Jonathan: It all started when, in the summer of 2004, we re-tiled the roof of An Gàrradh Mòr – our first ever experience of domestic building work. Before then construction was something I did for a living, and was left at the site cabin with the muddy boots, hard hat and drawings. Until we came here, the nearest we came to building improvements – to any of our numerous homes over the years – was to redecorate indoors, maintain the external woodwork, or lay some paving in the garden! Of course we knew that we’d have to retile the roof: it was, you might say, part of the deal. But then came the great hurricane 11 January 2005: and after that our lives were turned head over heels. It wasn’t just the repairs of storm damage: the trauma of those dreadful days forced us to understand that, here in the Hebrides, a house left to itself could within ten years become unfit for habitation, and within twenty could be reduced to dereliction. We were going to have to let go of our naive dreams of an easier, laid-back life, and work harder and be more ambitious – or we’d go under. Life here is uphill, into the wind, all the way, and without drive and some degree of ambition the weather will have the better of you sooner rather than later. So we didn’t just replace the greenhouse we’d lost to the storm, or the polytunnels: we added to them, buying four new heavy duty greenhouses, building them on heavy foundations to hold them down, reinforcements to strengthen them, and a timber extraskeleton and shielding to protect them from the worst that Hebridean winters – Outer Hebridean winters! – could throw at them. But we didn’t stop there …
We built a potting shed too, and a garden store and workshop, and a hen-house and a small garden ‘shop’ hebrideanwoolshed to sell products of the garden and our craft skills ; though – with handsight – in doing this we even then seriously underestimated the damaging power of Hebridean weather!
Then, in late 2005 we started to anticipate the storms of years to come – meterological storms, and the metaphorical storms of later life. We bought EightAskernish (riddled with wet and dry rot and woodworm, and very crude construction anyway) and, after stripping it back to just the concrete outer walls, rebuilt it, and now run it as a holiday let.
Next – with a view to expanding our horticultural/agricultural activity – we acquired the tenancy of Croft 11, Bun a Mhullin, in Eriskay. We demolished the old house (if we hadn’t done so it would have fallen down anyway – it reeked of death and decay) and built in its place a new eco-house – CarrickEriskay – also a holiday let. For the croft itself, we built access roads, hen houses, stores, and – just in the six years until now – erected nearly three kilometres of fencing on very difficult ground – rock or bog and scarcely nothing in between.
And then, with the banking crisis and following recession swallowing up lives, like a tsunami, all income dried up and we were lucky to complete Carrick at all. The only work I could find before meltdown was a permanent post based in Welwyn Garden City, Hertfordshire. (Actually quite a nice place – exile could have been worse!). After 18m of splintered living, though, our finances were in better shape, the work situation improving, I could return home and start work on the long-overdue renovation of our own house, An Gàrradh Mòr.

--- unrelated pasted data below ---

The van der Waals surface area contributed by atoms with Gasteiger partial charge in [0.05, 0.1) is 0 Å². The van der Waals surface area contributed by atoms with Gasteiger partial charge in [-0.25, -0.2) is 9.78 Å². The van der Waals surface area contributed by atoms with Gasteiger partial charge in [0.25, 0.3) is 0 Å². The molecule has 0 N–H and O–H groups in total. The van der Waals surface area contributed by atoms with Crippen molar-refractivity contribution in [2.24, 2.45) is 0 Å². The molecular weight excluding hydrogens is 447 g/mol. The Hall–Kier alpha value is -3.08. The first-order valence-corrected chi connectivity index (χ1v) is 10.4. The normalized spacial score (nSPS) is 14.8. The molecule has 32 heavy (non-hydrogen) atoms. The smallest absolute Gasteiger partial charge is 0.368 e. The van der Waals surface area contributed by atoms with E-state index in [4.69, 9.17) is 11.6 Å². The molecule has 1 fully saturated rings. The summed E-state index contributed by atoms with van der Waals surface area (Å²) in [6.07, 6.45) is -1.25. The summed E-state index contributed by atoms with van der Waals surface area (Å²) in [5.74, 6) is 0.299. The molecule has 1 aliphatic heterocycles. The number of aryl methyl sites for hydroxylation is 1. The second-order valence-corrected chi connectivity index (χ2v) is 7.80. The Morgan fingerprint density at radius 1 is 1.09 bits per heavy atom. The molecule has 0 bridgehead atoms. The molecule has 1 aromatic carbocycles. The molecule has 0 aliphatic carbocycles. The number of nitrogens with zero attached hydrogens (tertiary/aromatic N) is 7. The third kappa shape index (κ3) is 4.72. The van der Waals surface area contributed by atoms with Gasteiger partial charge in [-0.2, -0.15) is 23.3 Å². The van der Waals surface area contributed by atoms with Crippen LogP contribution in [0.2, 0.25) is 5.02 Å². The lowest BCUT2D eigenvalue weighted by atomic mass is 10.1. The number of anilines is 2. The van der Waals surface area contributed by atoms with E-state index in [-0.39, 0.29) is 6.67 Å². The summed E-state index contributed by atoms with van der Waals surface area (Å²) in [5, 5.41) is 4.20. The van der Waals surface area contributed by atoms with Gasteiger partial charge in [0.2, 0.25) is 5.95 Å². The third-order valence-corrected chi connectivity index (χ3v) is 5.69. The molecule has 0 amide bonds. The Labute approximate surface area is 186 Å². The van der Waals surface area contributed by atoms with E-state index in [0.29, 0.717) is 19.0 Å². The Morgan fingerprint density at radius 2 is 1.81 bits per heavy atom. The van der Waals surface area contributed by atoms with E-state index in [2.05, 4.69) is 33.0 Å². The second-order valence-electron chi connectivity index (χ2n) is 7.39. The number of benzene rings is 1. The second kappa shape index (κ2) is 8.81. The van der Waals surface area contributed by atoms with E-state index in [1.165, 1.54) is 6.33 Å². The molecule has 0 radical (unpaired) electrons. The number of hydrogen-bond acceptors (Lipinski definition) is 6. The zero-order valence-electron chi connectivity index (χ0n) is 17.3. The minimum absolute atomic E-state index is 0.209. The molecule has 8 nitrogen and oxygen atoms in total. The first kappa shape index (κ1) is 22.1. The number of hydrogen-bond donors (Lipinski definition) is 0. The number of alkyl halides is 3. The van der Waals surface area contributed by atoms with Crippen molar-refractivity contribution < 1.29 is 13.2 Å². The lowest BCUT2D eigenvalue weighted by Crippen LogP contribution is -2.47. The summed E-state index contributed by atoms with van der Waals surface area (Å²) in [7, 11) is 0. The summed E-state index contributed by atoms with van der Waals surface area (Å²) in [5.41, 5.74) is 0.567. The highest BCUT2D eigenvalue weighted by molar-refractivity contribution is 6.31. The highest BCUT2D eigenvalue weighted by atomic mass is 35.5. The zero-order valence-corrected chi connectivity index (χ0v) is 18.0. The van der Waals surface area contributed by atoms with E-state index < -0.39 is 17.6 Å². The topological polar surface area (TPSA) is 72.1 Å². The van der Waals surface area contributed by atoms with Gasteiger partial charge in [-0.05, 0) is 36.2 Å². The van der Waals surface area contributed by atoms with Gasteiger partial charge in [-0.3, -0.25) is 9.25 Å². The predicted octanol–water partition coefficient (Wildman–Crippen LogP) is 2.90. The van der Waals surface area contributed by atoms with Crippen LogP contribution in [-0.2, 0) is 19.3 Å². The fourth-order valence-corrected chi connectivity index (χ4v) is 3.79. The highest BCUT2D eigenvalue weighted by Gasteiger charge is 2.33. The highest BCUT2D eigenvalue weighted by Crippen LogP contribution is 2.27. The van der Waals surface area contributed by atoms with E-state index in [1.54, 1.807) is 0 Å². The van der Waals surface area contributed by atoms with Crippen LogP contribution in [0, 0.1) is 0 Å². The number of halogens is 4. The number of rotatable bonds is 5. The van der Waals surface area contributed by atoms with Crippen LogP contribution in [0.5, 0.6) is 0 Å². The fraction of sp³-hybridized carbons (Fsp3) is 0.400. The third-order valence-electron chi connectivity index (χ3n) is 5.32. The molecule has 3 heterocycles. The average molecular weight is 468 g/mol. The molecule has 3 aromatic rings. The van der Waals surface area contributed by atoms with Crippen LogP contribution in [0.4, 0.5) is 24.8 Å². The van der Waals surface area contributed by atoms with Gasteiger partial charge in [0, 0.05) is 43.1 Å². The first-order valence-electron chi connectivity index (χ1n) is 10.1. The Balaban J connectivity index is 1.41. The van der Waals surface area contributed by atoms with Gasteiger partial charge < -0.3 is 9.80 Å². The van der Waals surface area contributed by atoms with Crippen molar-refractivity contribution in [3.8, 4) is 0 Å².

By now we’d realized it was in such bad shape that if we didn’t do a really thorough rebuilding, it could become uninhabitable by the time we reached retirement age, when we’d lack the resources or ability to do anything about it. We’ve now been working on the renovation for five years already, living and working in house that – in successive stages – has been so completely gutted, that only the blockwork of the external walls, the chimney and the incoming buried water pipe and electricity cable are as they were when we bought the house in 2002. We even had to remake all the floors and make good deficient foundations – by under-pinning.
It’s not just the building work itself; it’s the stress and disruption, the dirt and dust, the things that get broken or go missing in shifting absolutely everything we have umpteen times around the house and stores as the work moves on, and trying to live and work, eat and sleep amongst the barely organized chaos, and the work coming to halt for lack of money or good weather or due to other commitments and not knowing when it will start up again – or sometimes doubting whether it ever will do so at all.
But now? Just another six months or so and it will be all done, including a further complete rebuilding of garden shop (#hebrideanwoolshed), potting shed (now a dyehouse) and the workshop (now a potting shed/workshop/store/pantry), hen-house, site drainage and the access road: all now rebuilt to Hebridean standards of robustness and practicality.
Construction work has absolutely dominated our domestic lives for more than ten years, not least because it has been paid for primarily by my own work on the design and construction of everything from Dublin’s tram network to motorway upgrades in north-east England, and from port infrastructure in Essex to major new arterial roads east of Glasgow, and latterly to wind farms and quite extraordinary private homes in the Outer Hebrides.
But now the flood of construction work is at last abating, and at the same our liquidity (ie actual ready cash at the bank, not capital assets) has recovered enough for us to pay off three years early the mortgage we took out to finance the work at CarrickEriskay. The tide is very nearly turning, and we shall start to reap the rewards of our labours. After ten years of turning hard work into assets, we can now look forward to those assets starting to pay us back, allowing us the time to realise the dream that brought us here in the first place – a Small Country Living in the Outer Hebrides.